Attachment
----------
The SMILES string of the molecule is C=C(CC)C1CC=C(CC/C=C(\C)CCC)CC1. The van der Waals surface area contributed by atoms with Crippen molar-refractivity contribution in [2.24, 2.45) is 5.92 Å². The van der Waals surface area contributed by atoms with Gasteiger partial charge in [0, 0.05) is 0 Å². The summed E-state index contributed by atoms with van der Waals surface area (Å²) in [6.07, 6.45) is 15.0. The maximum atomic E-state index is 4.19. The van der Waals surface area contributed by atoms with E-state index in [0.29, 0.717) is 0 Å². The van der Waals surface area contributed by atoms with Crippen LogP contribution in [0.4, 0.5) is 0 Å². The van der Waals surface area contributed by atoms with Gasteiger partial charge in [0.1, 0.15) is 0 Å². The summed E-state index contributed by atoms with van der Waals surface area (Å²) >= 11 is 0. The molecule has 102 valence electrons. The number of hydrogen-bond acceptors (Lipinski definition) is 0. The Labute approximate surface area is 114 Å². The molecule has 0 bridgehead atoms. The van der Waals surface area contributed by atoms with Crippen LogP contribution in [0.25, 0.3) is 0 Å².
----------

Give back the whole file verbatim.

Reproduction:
The SMILES string of the molecule is C=C(CC)C1CC=C(CC/C=C(\C)CCC)CC1. The van der Waals surface area contributed by atoms with Crippen molar-refractivity contribution in [2.24, 2.45) is 5.92 Å². The van der Waals surface area contributed by atoms with Gasteiger partial charge in [0, 0.05) is 0 Å². The summed E-state index contributed by atoms with van der Waals surface area (Å²) in [6.07, 6.45) is 15.0. The maximum atomic E-state index is 4.19. The van der Waals surface area contributed by atoms with E-state index in [0.29, 0.717) is 0 Å². The van der Waals surface area contributed by atoms with Crippen LogP contribution in [0.4, 0.5) is 0 Å². The van der Waals surface area contributed by atoms with Gasteiger partial charge in [0.1, 0.15) is 0 Å². The summed E-state index contributed by atoms with van der Waals surface area (Å²) >= 11 is 0. The molecule has 102 valence electrons. The number of hydrogen-bond acceptors (Lipinski definition) is 0. The Labute approximate surface area is 114 Å². The molecule has 0 bridgehead atoms. The van der Waals surface area contributed by atoms with Crippen LogP contribution in [0.25, 0.3) is 0 Å².